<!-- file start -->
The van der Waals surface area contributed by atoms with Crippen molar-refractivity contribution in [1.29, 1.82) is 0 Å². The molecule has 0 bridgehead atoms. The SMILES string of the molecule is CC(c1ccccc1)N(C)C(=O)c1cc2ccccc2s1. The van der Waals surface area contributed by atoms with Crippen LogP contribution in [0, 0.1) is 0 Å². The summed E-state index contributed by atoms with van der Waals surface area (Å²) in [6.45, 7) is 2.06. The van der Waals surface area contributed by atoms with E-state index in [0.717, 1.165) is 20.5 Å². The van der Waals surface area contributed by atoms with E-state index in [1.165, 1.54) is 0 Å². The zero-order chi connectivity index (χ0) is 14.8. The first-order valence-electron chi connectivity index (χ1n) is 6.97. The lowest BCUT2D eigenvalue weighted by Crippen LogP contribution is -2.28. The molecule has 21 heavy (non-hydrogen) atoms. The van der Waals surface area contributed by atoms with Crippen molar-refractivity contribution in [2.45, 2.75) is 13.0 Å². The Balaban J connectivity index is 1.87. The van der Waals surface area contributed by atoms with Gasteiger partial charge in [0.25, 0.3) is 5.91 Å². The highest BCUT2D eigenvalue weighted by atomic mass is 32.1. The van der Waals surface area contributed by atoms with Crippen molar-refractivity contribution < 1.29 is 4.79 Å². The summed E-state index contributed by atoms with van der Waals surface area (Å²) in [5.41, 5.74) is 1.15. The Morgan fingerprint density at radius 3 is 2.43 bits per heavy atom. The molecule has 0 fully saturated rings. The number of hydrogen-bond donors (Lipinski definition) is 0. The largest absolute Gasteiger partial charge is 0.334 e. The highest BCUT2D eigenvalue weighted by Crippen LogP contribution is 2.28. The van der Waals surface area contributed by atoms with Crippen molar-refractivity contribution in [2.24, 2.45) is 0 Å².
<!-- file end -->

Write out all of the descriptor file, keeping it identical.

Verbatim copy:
The van der Waals surface area contributed by atoms with Crippen molar-refractivity contribution in [1.29, 1.82) is 0 Å². The molecule has 0 bridgehead atoms. The SMILES string of the molecule is CC(c1ccccc1)N(C)C(=O)c1cc2ccccc2s1. The van der Waals surface area contributed by atoms with Crippen LogP contribution in [0, 0.1) is 0 Å². The summed E-state index contributed by atoms with van der Waals surface area (Å²) in [6.45, 7) is 2.06. The van der Waals surface area contributed by atoms with E-state index in [0.717, 1.165) is 20.5 Å². The van der Waals surface area contributed by atoms with E-state index in [1.165, 1.54) is 0 Å². The zero-order chi connectivity index (χ0) is 14.8. The first-order valence-electron chi connectivity index (χ1n) is 6.97. The lowest BCUT2D eigenvalue weighted by Crippen LogP contribution is -2.28. The molecule has 21 heavy (non-hydrogen) atoms. The van der Waals surface area contributed by atoms with Crippen molar-refractivity contribution in [2.45, 2.75) is 13.0 Å². The Balaban J connectivity index is 1.87. The van der Waals surface area contributed by atoms with Gasteiger partial charge in [0.25, 0.3) is 5.91 Å². The highest BCUT2D eigenvalue weighted by atomic mass is 32.1. The van der Waals surface area contributed by atoms with Crippen molar-refractivity contribution < 1.29 is 4.79 Å². The summed E-state index contributed by atoms with van der Waals surface area (Å²) in [5.41, 5.74) is 1.15. The Morgan fingerprint density at radius 3 is 2.43 bits per heavy atom. The molecule has 0 fully saturated rings. The number of hydrogen-bond donors (Lipinski definition) is 0. The largest absolute Gasteiger partial charge is 0.334 e. The highest BCUT2D eigenvalue weighted by Crippen LogP contribution is 2.28. The van der Waals surface area contributed by atoms with Crippen molar-refractivity contribution in [2.24, 2.45) is 0 Å².